Town & Manor of Hungerford News: November/December 2021

Hungerford Town & Manor

All of us were glad to see the back of 2020 but its successor hasn’t proved to have been much of an improvement. None the less, as the previous year’s updates have shown, the Town and Manor has managed to accomplish a number of things in 2021, despite the often challenging circumstances.

In most cases, simply stopping was not an option – nature can’t be put into lockdown and animals can’t be furloughed. Much of our work involves managing the land that we own for the benefit of the whole community. Not only are areas such as the Marsh and the Common as a result available free of charge for public use but any profits made from the Town and Manors activities are not paid out to shareholders but put back into the community in the form of grants.

One of the Town and Manor’s assets is the Town Hall (the only privately owned one in the country) but there was a moment back in August when many of the trustees wished it belonged to someone else. A major flood (caused by pigeon droppings blocking gutters) could have been a lot worse but still caused extensive damage. As we report below, the major repairs have now been done. Once finished, the building will be in a better state than it has been for some time.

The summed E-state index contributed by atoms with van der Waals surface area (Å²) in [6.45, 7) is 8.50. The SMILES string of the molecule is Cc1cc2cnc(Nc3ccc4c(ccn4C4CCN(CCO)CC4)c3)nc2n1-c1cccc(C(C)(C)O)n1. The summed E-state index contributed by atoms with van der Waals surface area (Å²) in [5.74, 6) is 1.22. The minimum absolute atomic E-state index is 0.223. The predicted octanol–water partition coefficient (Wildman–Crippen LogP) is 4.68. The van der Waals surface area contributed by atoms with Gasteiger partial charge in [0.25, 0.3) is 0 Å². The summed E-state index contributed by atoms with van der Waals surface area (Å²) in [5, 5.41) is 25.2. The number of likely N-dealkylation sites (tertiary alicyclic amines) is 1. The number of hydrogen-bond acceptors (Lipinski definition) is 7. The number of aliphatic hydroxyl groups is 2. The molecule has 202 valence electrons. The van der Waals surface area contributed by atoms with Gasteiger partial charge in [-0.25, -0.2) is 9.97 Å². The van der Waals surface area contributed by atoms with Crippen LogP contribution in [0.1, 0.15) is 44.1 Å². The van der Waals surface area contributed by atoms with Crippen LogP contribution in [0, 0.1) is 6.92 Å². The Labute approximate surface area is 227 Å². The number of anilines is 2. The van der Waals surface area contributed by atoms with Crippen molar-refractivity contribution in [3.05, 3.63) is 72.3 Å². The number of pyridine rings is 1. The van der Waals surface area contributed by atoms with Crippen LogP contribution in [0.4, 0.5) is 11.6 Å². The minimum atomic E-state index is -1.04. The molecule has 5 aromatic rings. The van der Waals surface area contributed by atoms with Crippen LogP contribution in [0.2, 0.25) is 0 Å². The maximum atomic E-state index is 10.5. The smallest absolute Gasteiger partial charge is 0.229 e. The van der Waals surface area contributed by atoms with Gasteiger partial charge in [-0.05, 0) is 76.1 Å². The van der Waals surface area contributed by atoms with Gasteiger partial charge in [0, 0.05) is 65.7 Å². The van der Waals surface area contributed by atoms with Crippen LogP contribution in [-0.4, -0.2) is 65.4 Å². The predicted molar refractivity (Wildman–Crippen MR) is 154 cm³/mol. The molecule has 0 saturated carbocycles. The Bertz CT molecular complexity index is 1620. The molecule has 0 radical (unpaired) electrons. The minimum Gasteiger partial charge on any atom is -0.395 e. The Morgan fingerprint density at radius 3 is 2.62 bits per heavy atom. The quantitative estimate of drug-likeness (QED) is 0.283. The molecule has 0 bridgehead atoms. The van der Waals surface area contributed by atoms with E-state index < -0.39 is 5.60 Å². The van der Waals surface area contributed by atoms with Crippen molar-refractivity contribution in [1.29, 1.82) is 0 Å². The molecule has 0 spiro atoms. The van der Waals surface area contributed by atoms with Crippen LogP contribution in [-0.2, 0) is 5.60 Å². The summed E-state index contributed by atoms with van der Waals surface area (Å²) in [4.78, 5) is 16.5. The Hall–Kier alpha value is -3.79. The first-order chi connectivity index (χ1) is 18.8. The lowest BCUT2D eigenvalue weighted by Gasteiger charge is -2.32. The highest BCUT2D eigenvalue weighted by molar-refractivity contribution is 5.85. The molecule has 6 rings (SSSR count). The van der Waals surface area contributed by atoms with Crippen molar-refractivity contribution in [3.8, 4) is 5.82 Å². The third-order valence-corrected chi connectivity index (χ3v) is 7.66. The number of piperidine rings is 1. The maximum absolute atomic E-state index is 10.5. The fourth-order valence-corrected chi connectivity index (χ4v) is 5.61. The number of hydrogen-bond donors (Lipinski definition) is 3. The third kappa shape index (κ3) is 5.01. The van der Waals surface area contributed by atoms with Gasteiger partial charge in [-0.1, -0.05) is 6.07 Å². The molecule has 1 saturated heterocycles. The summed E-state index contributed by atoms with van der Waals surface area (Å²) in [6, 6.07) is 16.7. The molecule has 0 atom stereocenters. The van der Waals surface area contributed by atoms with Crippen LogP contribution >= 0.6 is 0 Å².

The Sparkling Streams project, on the other hand, was both planned and welcome. This was conceived and executed in partnership with other local environmental organisations and we’re delighted to report that it’s recently been completed, a week ahead of schedule. See below for more.

One thing that has been on our to-do for as many years as we can remember is the matter of getting the speed limit reduced on the Common. This is particularly important between April and November when motorists, walkers and cyclists need to co-exist with cattle. We’re delighted to announce that a concerted campaign involving many people including the former Constable Nick Lumley, our district councillors and Hungerford Town Council has finally produced the desired result and the new 30mph signs now in place. Please observe them.

As usual, the cows have now left the Common for the winter but the’ll be back again in April. Hopefully they will have slower traffic to contend with.

Another regular event is our Wednesday market (8am until about 2pm) in the High Street and the Corn Exchange. Please be sure to observe the no-parking signs that are in place on Tuesday night.

We finish with two photos showing what the Town Hall looked like shortly after the floods. It’s in a much better state now: but the image is a timely reminder that, if you own something, then it needs looking after (sometimes at short notice). That’s what the Town and Manor has long been doing in Hungerford and will continue to do, in 2022 and beyond…

30mph – at last.

Following on from confirmation from West Berkshire Council regarding reducing the speed limit on Hungerford Common, the signage was – after more than 20 years of campaigning – changed on 6 December. Many thanks to all those who supported this campaign, including the district councillors and Hungerford Town Council.